Imagine this. You are an eight-year-old child, living in a remote village in the Philippines.
You have no possessions, no toys, your clothes are ragged, you have never had shoes.
Then one day, some people come to your village in a truck and they give every child a brightly coloured shoe box.
You open it up and your eyes pop out.
There's a rubber ball, a pair of shoes, a cake of soap, a pen and notebook, and the most adorable teddy bear.
And in it all is a letter. It says, "Dear friend, I want you to know that I care. This comes with my prayers that God will look after you. Happy Christmas from Tamworth, Australia."
This is a scenario that will be repeated 11 million times this Christmas.
It's called Operation Christmas Child and it's been going for 26 years. In that time 166 million children have received a hand delivered Christmas box.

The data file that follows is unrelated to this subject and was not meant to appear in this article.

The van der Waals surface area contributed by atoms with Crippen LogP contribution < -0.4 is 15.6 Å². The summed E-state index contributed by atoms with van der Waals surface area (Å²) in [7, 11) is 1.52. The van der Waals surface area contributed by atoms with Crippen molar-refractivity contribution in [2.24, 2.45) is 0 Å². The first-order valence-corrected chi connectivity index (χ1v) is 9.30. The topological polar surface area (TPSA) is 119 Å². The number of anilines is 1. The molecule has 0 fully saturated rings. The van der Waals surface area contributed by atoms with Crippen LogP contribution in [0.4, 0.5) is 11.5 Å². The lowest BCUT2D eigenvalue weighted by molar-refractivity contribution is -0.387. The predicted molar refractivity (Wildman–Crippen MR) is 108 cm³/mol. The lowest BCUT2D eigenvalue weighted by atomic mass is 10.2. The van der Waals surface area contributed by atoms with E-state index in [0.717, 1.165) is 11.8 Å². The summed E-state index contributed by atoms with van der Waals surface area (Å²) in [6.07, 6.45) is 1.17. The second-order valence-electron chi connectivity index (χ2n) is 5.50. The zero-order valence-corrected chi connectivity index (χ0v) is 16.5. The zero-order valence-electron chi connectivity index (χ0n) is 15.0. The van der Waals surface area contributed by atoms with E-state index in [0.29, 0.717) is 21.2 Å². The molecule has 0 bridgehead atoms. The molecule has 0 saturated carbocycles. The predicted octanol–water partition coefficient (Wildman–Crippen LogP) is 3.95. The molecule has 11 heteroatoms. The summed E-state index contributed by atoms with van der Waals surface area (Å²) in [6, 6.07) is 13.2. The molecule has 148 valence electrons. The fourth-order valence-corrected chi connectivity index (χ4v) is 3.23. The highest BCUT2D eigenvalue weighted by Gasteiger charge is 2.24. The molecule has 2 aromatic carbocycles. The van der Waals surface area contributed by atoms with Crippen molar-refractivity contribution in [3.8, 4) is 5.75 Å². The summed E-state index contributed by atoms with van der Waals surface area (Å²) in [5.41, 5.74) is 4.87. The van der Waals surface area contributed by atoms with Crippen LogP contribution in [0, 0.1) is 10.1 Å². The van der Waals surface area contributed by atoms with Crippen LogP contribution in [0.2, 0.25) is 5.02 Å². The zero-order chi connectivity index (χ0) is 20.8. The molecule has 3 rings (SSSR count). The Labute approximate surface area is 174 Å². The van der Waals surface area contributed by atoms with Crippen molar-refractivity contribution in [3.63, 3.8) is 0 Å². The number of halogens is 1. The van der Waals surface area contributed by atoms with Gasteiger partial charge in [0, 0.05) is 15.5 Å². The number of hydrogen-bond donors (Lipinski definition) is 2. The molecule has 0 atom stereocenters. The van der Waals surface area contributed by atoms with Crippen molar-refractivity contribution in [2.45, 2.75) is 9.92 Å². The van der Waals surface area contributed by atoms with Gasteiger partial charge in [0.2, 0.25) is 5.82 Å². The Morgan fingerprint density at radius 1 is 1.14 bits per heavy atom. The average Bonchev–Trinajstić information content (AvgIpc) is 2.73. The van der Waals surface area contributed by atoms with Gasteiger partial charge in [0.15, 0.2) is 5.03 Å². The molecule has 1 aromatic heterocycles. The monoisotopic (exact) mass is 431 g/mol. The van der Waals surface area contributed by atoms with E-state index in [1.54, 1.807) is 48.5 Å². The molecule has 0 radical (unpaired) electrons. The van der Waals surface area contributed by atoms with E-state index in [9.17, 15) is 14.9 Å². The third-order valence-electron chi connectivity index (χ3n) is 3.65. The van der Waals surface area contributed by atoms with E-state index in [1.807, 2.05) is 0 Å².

Around the world, in churches, families, schools, people are getting a shoe box, and putting in it six items: something to wear, something to play with, something for school, something to love, something special, something for personal hygiene.
When the box is full it is taken to drop off points at Whitham's Warehouse or Car Doctor, along with $10 to cover transport.
In Tamworth this month, hundreds of people are finding creative ways to fill a box.
One said, "I just went to the Reject Shop with $10."
One local craft group did 40 boxes.
Last term, Oxley Vale Public School held a packing party. The children packed 126 boxes. To raise money for transport, the principal allowed himself to be duct-taped. Children could purchase a length of tape and stick Mr. Norman to the wall.
It's a gift of love that tells a child he or she is not forgotten.